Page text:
Furthermore, few Egyptian media personalities or intellectuals have dared to condemn Hamas’s brutal attack harshly and unequivocally on October 7. In fact, the official Egyptian media has not even reported on most of the atrocities that Hamas perpetrated. Anyone expressing support of Israel’s right to defend itself has been silenced and faced a massive public backlash; in one case, a researcher was even forced to flee Egypt out of concern for her personal safety. At the same time, Egypt has been inundated with calls for a boycott of Israel and of any international company that supports it. Millions of Egyptians have installed the “Qadiyati (“My [Palestinian] Cause”) app, which allows them to follow which companies should be boycotted, leading to the dismissal of thousands of Egyptian employees.

Pillars of Peace in Times of Crisis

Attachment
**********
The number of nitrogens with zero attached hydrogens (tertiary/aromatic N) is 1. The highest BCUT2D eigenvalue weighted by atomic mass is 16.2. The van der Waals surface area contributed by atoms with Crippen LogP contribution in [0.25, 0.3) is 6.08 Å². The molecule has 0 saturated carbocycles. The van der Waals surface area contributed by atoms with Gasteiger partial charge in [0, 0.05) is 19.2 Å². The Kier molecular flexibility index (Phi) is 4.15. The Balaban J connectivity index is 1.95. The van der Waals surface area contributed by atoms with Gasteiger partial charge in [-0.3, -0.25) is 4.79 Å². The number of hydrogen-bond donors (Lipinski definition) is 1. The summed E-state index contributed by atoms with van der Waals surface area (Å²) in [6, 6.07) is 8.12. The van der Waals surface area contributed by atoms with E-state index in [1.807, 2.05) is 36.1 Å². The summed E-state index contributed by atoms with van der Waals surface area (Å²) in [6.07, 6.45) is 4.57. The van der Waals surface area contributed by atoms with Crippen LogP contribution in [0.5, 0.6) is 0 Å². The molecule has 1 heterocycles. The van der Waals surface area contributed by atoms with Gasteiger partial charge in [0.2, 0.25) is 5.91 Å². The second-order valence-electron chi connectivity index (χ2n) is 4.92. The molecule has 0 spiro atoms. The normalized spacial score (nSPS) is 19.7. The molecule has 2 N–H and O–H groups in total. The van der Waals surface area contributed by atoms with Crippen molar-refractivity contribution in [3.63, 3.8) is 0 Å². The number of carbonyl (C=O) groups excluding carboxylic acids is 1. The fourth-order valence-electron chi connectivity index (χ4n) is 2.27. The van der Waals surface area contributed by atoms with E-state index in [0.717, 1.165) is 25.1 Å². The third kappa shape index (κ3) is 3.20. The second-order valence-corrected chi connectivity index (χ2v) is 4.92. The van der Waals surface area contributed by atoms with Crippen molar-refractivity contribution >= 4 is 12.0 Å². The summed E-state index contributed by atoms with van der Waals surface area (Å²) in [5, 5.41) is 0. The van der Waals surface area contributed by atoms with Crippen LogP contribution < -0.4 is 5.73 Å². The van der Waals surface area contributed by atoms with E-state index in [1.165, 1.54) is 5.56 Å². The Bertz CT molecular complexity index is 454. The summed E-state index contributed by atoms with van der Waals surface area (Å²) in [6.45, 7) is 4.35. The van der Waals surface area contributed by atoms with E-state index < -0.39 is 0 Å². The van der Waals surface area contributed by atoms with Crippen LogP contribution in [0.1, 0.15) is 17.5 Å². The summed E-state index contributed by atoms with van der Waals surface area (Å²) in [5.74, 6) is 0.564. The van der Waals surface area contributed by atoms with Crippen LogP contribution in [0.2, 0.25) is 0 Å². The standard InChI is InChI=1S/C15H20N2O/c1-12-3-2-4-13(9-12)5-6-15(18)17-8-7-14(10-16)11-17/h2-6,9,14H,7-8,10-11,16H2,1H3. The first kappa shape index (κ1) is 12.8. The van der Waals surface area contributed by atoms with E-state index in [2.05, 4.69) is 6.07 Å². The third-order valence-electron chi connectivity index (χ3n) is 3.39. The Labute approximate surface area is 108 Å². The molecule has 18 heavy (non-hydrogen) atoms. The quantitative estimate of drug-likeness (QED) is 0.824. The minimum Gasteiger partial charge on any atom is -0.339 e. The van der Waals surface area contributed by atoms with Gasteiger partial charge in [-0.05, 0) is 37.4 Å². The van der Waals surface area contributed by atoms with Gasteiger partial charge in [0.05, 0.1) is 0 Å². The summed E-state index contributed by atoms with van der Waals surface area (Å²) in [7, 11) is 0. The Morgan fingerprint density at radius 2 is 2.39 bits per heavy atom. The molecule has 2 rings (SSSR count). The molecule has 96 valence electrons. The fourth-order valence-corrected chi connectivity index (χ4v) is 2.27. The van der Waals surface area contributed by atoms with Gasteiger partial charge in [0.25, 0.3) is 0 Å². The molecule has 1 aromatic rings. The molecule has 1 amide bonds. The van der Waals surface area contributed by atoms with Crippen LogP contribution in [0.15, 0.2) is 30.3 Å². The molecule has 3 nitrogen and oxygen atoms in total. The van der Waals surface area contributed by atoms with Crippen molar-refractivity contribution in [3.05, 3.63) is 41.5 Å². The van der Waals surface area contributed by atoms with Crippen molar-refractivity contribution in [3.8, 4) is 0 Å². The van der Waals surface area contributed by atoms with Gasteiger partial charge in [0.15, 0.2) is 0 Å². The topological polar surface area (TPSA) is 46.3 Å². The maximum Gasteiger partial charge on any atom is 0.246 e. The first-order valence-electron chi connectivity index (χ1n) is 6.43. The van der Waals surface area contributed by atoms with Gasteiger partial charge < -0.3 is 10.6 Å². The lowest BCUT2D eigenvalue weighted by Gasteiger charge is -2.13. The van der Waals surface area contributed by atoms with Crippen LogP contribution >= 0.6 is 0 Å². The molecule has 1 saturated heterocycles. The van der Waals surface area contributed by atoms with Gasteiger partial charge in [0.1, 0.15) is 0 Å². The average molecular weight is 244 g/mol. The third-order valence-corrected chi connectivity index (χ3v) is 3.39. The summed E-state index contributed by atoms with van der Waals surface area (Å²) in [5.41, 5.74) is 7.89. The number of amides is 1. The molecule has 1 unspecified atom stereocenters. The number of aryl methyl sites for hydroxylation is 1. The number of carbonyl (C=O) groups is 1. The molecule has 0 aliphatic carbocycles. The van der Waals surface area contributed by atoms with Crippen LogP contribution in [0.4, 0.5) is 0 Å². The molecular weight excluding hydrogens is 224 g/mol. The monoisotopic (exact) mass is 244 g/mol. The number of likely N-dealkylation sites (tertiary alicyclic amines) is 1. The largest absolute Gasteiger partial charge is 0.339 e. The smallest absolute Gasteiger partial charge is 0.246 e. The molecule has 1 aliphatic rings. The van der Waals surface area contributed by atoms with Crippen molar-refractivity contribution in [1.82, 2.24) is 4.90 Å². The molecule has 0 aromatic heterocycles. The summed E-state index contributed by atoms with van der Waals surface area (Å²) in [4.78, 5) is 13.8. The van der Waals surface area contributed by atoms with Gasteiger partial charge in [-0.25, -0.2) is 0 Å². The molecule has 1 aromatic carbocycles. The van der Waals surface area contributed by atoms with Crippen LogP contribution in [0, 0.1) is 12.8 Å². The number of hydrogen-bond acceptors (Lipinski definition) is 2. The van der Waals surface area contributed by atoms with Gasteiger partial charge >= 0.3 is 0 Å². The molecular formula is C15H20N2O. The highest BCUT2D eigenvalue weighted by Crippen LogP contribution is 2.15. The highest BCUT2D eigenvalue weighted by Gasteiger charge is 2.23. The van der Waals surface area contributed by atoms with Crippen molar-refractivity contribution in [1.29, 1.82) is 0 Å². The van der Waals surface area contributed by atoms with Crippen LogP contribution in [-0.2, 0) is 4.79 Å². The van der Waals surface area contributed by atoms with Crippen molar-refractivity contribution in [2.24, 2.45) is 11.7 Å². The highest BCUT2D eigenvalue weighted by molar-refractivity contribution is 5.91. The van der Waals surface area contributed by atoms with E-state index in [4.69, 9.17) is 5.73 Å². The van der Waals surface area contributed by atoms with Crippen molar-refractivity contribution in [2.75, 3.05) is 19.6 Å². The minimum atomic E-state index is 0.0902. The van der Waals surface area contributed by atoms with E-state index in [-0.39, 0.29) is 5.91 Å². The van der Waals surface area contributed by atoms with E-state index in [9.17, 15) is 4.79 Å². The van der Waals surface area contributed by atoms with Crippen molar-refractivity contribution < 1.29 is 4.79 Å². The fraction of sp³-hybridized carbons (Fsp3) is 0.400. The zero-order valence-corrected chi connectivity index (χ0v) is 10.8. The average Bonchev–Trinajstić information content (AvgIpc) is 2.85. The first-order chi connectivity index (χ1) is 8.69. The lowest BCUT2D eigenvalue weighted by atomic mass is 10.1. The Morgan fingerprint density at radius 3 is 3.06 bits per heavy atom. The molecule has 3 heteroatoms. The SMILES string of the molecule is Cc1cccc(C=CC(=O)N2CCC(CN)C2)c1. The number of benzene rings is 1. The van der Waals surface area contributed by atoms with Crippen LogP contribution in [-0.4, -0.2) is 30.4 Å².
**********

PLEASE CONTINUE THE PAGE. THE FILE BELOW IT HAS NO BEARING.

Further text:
Notwithstanding the evident tensions between the two countries since October 7, the intimate military coordination that has developed over the past decade—primarily focused on border security and the war on terror—has served its purpose well even during the current crisis. At the start of the war, when Israeli fire accidently spilled over into Egypt, the spokesperson for the Egyptian military not only refrained from expressing any anger—which could have led to an even more furious public response—but instead issued a balanced statement, helping to deescalate the situation.

Even though the leaders of the two countries have not spoken directly since the war began, there have been reports of high-ranking security delegations from Egypt and Israel who have shuttled between Cairo and Jerusalem, and engaged in the coordination between the two militaries, the establishment of a mechanism to deliver humanitarian aid from Egypt to the Gaza Strip after meticulous Israeli security checks, and, of course, mediation aimed at securing the release of the Israeli hostages. While Qatar wields a great deal of influence on Hamas’s leadership in Doha and enjoys huge financial and media power, Egypt’s contribution to securing the hostages’ release cannot be replaced; this is due to Egypt’s geographical proximity to Gaza, its direct ties with the various factions there, and the pressure it can exert on them. Unlike Qatar, Egypt also shares Israel’s fundamental aversion for Hamas and for the Islamist model it represents.